I’m going to put this one in the brown (or brownish red? mahogany??) category because it is noticeably darker than the red version shown in Patterned Mesh Part One…. with the caveat that the lighting may be making it look like a deeper or more muted color.


The thin yellow stripes show up nicely against the oxidized brass surface. It is 16” long and 5/8” wide. I’ve seen this necklace with various numbers of stripes, ranging from one to three. The three-stripe versions use two colors: one in the middle and the other flanking it.



A very Cleopatra-ish ‘pyramid’ pattern of red, green, and a touch of blue. Like the other colorways this has been found in, the edges and reverse are brass. It’s a slim choker at 15 ½” long and 3/8” wide.


Back to the blues again with this 15” long, 5/8” wide choker in two shades of blue. The second photo nicely shows how some of these were fully painted (dipped) while other styles were decorated only on the outer side (as seen in the black-on-brass example in Patterned Mesh Part One.)


Last but not least, we have a bracelet with an ornate center station on the 5/8” wide mesh chain (length is 7”.)  This matches – although not in colorway – the necklace shown in Patterned Mesh Part One. This is decorated in black and white; that necklace was pale green and white. This center station was also cast with the center empty (no ribbed casting) to receive a stone; see this in two pieces in my Spring 2017 Update.

A Small Hope Dashed


I recently spotted this silvertone tailored-bow mesh necklace on ebay, where the seller had listed it as a ‘signed’ piece although she could not quite make out the signature. The listing photos were inconclusive and so I wrote to ask exactly where she was seeing a mark. She responded that was on one of the back-side wraparound sections but even with a magnifiying glass she couldn’t see what the name was. So I decided to take a chance and see if – against all odds – this might actually be a signed MJM piece. The fact that I had not yet seen any of these bows with an embossed reverse (they are typically plain metal) upped the odds a little bit in favor, I thought.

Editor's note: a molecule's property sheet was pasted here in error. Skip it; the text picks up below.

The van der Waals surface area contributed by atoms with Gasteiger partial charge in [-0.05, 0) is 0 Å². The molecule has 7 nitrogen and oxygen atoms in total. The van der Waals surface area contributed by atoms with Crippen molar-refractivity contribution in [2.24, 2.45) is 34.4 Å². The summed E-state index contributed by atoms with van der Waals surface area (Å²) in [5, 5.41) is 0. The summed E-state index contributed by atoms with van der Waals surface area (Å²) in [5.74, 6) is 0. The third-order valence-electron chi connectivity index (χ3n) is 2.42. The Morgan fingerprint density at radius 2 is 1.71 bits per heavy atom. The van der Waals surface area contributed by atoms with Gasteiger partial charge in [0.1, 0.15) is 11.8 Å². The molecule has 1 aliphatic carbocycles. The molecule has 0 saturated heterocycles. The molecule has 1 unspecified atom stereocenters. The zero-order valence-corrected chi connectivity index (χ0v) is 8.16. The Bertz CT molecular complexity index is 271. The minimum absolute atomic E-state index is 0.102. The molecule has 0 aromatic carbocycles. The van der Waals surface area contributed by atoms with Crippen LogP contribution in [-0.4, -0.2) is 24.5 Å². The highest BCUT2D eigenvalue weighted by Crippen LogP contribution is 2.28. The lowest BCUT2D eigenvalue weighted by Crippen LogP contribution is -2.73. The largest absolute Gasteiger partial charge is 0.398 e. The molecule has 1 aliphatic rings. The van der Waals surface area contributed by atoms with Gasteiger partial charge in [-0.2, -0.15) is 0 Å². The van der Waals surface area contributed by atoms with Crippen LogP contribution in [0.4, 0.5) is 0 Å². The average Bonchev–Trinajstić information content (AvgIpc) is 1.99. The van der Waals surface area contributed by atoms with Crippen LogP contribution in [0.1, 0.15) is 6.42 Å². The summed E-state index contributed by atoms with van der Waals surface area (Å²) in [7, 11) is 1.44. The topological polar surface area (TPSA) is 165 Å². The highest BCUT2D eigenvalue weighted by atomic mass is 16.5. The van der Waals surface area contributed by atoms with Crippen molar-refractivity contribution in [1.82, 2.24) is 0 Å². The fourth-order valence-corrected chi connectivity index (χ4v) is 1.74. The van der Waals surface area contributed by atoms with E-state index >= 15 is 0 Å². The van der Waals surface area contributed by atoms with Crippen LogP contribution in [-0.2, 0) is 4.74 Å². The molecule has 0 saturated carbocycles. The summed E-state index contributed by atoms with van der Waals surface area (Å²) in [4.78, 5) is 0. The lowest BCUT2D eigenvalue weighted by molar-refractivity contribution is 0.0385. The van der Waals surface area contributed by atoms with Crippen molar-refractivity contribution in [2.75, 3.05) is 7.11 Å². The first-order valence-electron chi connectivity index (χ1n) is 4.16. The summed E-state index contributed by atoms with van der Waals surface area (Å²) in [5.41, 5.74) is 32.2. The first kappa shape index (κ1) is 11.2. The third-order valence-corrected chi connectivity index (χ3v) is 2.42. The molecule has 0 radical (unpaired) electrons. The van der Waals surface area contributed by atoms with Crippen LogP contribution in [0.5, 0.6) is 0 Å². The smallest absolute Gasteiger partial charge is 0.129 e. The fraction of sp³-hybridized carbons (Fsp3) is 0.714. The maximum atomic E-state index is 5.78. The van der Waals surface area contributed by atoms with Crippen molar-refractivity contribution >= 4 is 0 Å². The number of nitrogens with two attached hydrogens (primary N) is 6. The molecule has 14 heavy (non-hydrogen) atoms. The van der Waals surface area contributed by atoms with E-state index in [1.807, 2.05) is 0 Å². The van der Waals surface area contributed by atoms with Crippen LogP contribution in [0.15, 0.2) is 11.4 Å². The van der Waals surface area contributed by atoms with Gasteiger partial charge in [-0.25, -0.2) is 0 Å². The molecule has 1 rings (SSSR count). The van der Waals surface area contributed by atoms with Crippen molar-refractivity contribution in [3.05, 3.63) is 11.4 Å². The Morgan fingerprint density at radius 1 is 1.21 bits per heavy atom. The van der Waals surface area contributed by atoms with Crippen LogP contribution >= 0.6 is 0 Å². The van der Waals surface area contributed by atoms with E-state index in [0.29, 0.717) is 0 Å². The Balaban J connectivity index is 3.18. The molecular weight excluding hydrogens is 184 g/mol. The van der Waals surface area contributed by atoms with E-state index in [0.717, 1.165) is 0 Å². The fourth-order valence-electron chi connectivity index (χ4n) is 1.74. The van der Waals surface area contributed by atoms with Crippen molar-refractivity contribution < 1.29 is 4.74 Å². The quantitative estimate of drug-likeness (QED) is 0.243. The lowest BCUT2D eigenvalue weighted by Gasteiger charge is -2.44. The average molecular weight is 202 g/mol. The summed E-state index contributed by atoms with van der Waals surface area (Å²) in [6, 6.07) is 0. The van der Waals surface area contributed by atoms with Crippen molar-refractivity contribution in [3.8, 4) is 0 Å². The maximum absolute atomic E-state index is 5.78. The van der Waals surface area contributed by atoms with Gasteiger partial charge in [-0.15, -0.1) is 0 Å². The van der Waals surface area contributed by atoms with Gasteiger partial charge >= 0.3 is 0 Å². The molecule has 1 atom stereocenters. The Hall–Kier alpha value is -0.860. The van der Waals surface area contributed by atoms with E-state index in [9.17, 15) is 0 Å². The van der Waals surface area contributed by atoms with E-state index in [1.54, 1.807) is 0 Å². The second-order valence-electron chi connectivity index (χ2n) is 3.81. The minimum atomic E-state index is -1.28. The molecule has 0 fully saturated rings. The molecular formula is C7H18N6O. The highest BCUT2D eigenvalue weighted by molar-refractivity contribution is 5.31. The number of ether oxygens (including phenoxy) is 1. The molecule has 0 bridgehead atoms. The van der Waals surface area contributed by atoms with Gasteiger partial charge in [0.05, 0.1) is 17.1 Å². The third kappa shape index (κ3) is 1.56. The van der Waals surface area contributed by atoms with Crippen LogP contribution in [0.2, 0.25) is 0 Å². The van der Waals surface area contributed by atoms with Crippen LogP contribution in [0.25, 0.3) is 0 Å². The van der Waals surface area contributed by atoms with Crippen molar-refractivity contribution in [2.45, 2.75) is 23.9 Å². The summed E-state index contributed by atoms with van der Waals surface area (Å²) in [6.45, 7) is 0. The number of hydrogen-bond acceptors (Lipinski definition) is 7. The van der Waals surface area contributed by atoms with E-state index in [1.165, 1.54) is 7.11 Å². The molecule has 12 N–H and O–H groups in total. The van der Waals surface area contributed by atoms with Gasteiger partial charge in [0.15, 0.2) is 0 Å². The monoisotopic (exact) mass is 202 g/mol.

Alas! When I received it, cleaned the bow’s somewhat oxidized surface, and took a look through my 10x loupe it was clear that the “signature” was merely a faulty stamping of the pattern on one of the two sections. The other (lower, here) one  is cleanly stamped. Perhaps the stamping machine simply hiccuped a bit, or the brass blank was not in precisely the correct position. In any event it’s definitely not a signature. A small identification-hope dashed!

My next Mystery Jewelry Maker post will show some “maybes” …. pieces that I think might have been made by them but they haven’t quite convinced me!

If you have any information about this jewelry or photographs of examples that do not yet appear in this blog series, I would be delighted to include them in a future post! Please use the Contact Form on the About the Chatsworth Lady page.

Browse the other posts in this series
Descriptive index of all Mystery Maker jewelry shown in this blog